For weeks we’d put off coming to this show
of paintings from the Hudson River School,
the straw, a card from friends touring the West,
visiting sites we’d visited before
when we were seeking what we would become—
Bryce, Grand Canyon, Zion National Park,
Cathedral Rock depicted on its front.
It was as if the card set off a match
between art and memories of nature—
the large scale canvasses of bygone wilds,
green woodlands, rills, and misty waterfalls,
meant once to symbolize Edenic grace,
now compromised by roads and urban sprawl
for sentimental musings on the past;
and our impressions of rock and canyons,
free of the backhoes of developers,
magnificent against a cloudless sky
open to thought unfettered in its range.
WESTWARD: CHIEF BLACK HAWK
Ours long as grasses grew and waters ran
in treaties skewed to force us farther west,
the land became like legend’s unicorn,
a figment whose real meaning never was
except as a brief possibility—
the chance on which a future hope might build,
and having left our forests, streams, and lakes,
we found arriving arid treeless plain
empty of spirits that might hear our talk
and guile spread like a poison in the heart.
As if the cuttings gave them birth,
the flowers cradled at your breast
signal a closeness to the earth
the choral song makes manifest.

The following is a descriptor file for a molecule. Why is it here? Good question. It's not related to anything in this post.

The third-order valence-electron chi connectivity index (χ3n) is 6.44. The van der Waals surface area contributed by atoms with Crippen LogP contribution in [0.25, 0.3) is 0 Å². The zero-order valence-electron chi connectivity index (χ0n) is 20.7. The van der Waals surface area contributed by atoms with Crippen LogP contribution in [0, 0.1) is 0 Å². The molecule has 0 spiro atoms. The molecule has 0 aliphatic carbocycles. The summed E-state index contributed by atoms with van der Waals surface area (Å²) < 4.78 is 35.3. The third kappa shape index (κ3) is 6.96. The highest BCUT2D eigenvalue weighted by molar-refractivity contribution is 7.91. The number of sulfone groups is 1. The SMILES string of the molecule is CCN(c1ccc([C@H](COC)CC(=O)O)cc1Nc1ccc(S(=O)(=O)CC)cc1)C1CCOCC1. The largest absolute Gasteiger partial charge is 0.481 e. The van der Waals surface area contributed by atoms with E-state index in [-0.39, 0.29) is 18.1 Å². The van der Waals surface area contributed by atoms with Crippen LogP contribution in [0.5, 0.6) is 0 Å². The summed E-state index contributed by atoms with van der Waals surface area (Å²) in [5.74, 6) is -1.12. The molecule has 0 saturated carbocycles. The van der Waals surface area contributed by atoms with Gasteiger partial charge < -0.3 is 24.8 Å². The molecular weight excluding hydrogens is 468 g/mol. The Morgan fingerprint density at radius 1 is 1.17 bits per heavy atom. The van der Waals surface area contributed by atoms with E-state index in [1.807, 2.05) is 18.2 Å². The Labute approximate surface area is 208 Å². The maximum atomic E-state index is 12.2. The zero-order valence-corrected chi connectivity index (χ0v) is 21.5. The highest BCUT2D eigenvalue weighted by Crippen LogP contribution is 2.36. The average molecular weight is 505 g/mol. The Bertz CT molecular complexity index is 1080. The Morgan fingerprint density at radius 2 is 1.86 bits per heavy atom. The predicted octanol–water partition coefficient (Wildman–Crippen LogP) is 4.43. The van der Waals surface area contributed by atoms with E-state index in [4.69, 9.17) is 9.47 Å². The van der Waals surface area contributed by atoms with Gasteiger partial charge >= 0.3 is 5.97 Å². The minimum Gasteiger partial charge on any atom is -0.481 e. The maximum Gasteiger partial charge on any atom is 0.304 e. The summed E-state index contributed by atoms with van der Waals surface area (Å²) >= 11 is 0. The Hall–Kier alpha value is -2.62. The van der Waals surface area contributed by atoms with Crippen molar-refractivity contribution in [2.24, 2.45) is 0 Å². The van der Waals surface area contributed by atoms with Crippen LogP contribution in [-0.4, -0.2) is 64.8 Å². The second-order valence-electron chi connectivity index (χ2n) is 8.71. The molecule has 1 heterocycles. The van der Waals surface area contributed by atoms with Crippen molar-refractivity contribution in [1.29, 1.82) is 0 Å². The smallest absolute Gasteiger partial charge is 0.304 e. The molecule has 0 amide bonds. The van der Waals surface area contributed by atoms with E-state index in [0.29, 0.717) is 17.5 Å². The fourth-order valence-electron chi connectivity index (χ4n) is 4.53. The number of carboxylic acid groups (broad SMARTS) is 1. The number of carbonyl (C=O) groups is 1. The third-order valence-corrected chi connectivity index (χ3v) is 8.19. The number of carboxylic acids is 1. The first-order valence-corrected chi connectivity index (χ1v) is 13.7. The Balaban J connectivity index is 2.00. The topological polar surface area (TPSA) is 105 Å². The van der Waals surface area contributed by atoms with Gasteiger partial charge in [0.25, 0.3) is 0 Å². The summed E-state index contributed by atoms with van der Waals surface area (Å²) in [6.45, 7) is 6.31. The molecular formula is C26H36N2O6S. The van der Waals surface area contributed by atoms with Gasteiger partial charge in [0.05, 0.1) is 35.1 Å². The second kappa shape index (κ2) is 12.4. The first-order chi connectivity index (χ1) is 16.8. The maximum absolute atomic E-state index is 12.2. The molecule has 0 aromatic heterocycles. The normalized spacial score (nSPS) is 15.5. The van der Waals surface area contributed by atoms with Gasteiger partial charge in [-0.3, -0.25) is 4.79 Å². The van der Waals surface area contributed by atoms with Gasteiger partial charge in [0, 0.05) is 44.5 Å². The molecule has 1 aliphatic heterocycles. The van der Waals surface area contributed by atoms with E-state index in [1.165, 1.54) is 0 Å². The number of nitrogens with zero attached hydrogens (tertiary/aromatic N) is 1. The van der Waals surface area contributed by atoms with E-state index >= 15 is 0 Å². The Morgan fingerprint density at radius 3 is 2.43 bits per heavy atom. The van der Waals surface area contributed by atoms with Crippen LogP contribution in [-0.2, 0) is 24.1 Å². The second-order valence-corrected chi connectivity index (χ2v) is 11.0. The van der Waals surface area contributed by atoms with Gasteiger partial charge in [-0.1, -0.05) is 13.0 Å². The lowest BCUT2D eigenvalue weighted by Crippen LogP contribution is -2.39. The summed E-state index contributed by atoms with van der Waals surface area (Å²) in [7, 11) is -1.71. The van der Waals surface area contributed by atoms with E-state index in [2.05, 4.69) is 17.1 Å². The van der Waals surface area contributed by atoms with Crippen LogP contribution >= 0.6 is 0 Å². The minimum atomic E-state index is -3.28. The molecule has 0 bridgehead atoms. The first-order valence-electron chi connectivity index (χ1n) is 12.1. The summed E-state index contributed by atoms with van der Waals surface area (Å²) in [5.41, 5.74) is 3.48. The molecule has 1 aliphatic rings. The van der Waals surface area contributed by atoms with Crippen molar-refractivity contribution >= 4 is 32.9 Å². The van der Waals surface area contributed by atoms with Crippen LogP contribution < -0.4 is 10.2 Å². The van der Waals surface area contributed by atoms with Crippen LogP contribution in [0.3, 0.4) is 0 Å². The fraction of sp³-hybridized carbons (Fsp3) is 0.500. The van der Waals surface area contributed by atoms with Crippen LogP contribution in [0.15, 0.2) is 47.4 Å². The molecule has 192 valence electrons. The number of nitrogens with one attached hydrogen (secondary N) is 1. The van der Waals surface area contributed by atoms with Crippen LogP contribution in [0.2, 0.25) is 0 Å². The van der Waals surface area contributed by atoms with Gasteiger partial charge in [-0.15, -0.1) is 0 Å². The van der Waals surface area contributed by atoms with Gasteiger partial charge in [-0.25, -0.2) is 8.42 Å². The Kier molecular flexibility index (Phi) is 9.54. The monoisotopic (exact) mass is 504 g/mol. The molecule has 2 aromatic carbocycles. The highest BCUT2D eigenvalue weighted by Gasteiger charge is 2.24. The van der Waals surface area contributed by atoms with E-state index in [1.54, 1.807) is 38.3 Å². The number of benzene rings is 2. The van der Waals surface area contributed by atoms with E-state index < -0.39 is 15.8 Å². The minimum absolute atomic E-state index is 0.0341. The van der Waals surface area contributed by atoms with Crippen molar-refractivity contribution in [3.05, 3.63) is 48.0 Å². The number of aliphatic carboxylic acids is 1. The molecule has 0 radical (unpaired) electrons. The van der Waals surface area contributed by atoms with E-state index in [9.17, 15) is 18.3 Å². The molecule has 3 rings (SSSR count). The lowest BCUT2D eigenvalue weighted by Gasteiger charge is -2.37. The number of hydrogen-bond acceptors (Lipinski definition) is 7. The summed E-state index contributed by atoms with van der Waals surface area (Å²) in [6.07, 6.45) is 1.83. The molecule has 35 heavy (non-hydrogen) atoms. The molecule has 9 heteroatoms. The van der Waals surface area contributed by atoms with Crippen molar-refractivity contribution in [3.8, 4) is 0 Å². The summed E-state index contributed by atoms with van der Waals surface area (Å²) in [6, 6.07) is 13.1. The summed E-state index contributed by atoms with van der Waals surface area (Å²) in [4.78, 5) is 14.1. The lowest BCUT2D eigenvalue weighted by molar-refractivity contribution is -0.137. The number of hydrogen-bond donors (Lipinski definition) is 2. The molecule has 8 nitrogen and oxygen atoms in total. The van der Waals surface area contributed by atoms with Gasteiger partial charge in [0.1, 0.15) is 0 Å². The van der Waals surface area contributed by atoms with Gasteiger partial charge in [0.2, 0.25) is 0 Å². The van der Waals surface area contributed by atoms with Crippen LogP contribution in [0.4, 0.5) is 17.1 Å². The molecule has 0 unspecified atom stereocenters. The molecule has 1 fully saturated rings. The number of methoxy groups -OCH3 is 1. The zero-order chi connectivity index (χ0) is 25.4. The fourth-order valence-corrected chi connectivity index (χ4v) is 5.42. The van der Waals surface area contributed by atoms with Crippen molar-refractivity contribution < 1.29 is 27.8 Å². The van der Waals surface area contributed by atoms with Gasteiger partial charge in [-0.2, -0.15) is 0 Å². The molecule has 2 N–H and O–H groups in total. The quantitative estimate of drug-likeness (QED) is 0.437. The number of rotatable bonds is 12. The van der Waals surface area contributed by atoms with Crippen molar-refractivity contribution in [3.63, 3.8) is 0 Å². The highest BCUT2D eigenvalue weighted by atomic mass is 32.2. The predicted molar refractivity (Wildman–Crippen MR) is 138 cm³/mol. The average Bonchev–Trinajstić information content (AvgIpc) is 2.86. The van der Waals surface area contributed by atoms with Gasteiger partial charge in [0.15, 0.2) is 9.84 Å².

Not Antaeus whose might was got
keeping his two feet on the ground.
The power’s of a different sort,
the music of a different sound.
Your song’s the very stuff of dream
and means by which the living live,
its wisdom seeded in each bloom:
‘What’s freely got as freely give.’
As if their flowering were her making,
forsythia have flowered into bloom
near the Eleanor Roosevelt statue
blocks from the city’s Canyon of Heroes,
and, as if in civic compensation
for her long fight for human dignity,
cut flowers have been left for her to hold
by someone who remembers the rebuke
to those who sought to trample self-esteem
that day in Jim Crow Washington DC,
and Anderson’s empowering “Battle Hymn.”
Evenings, the pelicans return to trees
lining the eastern edges of the marsh
to catch the last rays of the setting sun.
They look like Chinese lanterns posting there,
as if the marsh were turned a dancing floor
for denizens to dance away the night,
shedding the measured burdens of the day.
You come in, drinks in hand, to watch the show
before the spreading shade engulfs their forms
and we withdraw to catch the local news.
By daybreak, they’ll have flown back toward the bay.
All poems are from Interesting Times copyrighted (C) 2015 by Jerome Mazzaro. All rights including electronic are reserved by the author.
Jerome Mazzaro's latest book of poems is titled Interesting Times. Born in Detroit, Michigan, Mazzaro received an M.A. in Creative Writing from the State University of Iowa and a Ph.D. from Wayne State University. He served on the Mayor of Detroit's Committee on Human Relations and over the years taught at a number of universities, including the University of Detroit, the State University of New York, Bennington College, and San Diego State College. He has published widely as a poet, scholar, and critic, and has been awarded a Guggenheim Memorial Fellowship. His previous books of poetry include Weathering the Changes (2002) and Dream Catchers (2008). Mazzaro has also written many scholarly studies including ones of Dante, Robert Lowell, William Carlos Williams, and Luigi Pirandello. In 1996, he retired from the State University at Buffalo, and in 2001, moved to Manhattan where he currently resides. These sample poems are from Interesting Times his 2015 collection of poetry.